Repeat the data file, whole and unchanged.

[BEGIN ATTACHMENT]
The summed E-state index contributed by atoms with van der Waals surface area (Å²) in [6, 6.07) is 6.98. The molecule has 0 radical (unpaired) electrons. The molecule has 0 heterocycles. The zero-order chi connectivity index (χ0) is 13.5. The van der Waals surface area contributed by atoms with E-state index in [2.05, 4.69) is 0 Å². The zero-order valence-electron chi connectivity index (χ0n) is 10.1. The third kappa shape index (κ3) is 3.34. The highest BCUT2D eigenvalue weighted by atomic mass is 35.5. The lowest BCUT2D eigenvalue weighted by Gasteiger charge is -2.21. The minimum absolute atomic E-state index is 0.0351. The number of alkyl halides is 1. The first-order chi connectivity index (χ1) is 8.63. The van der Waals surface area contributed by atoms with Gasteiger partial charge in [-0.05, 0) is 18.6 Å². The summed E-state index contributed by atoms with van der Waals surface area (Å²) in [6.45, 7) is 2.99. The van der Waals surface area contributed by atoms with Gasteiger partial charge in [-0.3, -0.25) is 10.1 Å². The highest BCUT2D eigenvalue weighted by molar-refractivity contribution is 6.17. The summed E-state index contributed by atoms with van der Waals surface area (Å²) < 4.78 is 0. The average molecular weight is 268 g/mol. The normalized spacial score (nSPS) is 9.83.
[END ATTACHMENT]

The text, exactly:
The summed E-state index contributed by atoms with van der Waals surface area (Å²) in [6, 6.07) is 6.98. The molecule has 0 radical (unpaired) electrons. The molecule has 0 heterocycles. The zero-order chi connectivity index (χ0) is 13.5. The van der Waals surface area contributed by atoms with E-state index in [2.05, 4.69) is 0 Å². The zero-order valence-electron chi connectivity index (χ0n) is 10.1. The third kappa shape index (κ3) is 3.34. The highest BCUT2D eigenvalue weighted by atomic mass is 35.5. The lowest BCUT2D eigenvalue weighted by Gasteiger charge is -2.21. The minimum absolute atomic E-state index is 0.0351. The number of alkyl halides is 1. The first-order chi connectivity index (χ1) is 8.63. The van der Waals surface area contributed by atoms with Gasteiger partial charge in [-0.05, 0) is 18.6 Å². The summed E-state index contributed by atoms with van der Waals surface area (Å²) in [6.45, 7) is 2.99. The van der Waals surface area contributed by atoms with Gasteiger partial charge in [-0.3, -0.25) is 10.1 Å². The highest BCUT2D eigenvalue weighted by molar-refractivity contribution is 6.17. The summed E-state index contributed by atoms with van der Waals surface area (Å²) < 4.78 is 0. The average molecular weight is 268 g/mol. The normalized spacial score (nSPS) is 9.83.